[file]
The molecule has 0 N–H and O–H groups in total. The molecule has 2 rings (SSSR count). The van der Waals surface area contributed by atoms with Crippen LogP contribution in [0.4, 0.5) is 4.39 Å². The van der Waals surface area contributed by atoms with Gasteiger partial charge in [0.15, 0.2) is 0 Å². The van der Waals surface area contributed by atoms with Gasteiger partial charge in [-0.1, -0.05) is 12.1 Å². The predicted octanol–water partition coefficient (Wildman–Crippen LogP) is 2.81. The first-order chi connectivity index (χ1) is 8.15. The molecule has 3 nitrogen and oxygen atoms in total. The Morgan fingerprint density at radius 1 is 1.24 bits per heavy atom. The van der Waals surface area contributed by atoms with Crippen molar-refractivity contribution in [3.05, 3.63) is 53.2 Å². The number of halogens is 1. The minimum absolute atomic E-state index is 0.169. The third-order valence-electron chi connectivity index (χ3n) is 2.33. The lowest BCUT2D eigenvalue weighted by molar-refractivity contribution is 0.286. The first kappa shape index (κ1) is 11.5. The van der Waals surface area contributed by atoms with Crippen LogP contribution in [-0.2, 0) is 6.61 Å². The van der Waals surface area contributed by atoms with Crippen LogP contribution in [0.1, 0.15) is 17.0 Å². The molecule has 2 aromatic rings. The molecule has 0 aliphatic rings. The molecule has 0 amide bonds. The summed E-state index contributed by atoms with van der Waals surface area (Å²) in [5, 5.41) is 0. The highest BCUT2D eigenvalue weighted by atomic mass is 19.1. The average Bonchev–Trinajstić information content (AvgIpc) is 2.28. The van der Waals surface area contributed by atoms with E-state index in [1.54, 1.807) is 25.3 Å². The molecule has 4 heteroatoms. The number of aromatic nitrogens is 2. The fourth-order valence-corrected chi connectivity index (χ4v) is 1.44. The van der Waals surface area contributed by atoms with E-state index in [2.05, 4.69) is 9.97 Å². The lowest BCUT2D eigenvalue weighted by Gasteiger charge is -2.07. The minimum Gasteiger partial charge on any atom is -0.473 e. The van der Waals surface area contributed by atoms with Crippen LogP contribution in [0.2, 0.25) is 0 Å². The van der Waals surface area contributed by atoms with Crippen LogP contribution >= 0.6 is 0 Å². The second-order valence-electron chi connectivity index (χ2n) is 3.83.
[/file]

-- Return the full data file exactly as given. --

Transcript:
The molecule has 0 N–H and O–H groups in total. The molecule has 2 rings (SSSR count). The van der Waals surface area contributed by atoms with Crippen LogP contribution in [0.4, 0.5) is 4.39 Å². The van der Waals surface area contributed by atoms with Gasteiger partial charge in [0.15, 0.2) is 0 Å². The van der Waals surface area contributed by atoms with Gasteiger partial charge in [-0.1, -0.05) is 12.1 Å². The predicted octanol–water partition coefficient (Wildman–Crippen LogP) is 2.81. The first-order chi connectivity index (χ1) is 8.15. The molecule has 3 nitrogen and oxygen atoms in total. The Morgan fingerprint density at radius 1 is 1.24 bits per heavy atom. The van der Waals surface area contributed by atoms with Crippen molar-refractivity contribution in [3.05, 3.63) is 53.2 Å². The number of halogens is 1. The minimum absolute atomic E-state index is 0.169. The third-order valence-electron chi connectivity index (χ3n) is 2.33. The lowest BCUT2D eigenvalue weighted by molar-refractivity contribution is 0.286. The first kappa shape index (κ1) is 11.5. The van der Waals surface area contributed by atoms with Crippen LogP contribution in [-0.2, 0) is 6.61 Å². The van der Waals surface area contributed by atoms with Crippen LogP contribution in [0.1, 0.15) is 17.0 Å². The molecule has 2 aromatic rings. The molecule has 0 aliphatic rings. The molecule has 0 amide bonds. The summed E-state index contributed by atoms with van der Waals surface area (Å²) in [5, 5.41) is 0. The highest BCUT2D eigenvalue weighted by atomic mass is 19.1. The average Bonchev–Trinajstić information content (AvgIpc) is 2.28. The van der Waals surface area contributed by atoms with E-state index in [1.54, 1.807) is 25.3 Å². The molecule has 4 heteroatoms. The number of aromatic nitrogens is 2. The fourth-order valence-corrected chi connectivity index (χ4v) is 1.44. The van der Waals surface area contributed by atoms with E-state index in [2.05, 4.69) is 9.97 Å². The lowest BCUT2D eigenvalue weighted by Gasteiger charge is -2.07. The minimum Gasteiger partial charge on any atom is -0.473 e. The van der Waals surface area contributed by atoms with Crippen LogP contribution in [0.2, 0.25) is 0 Å². The van der Waals surface area contributed by atoms with Crippen LogP contribution >= 0.6 is 0 Å². The second-order valence-electron chi connectivity index (χ2n) is 3.83.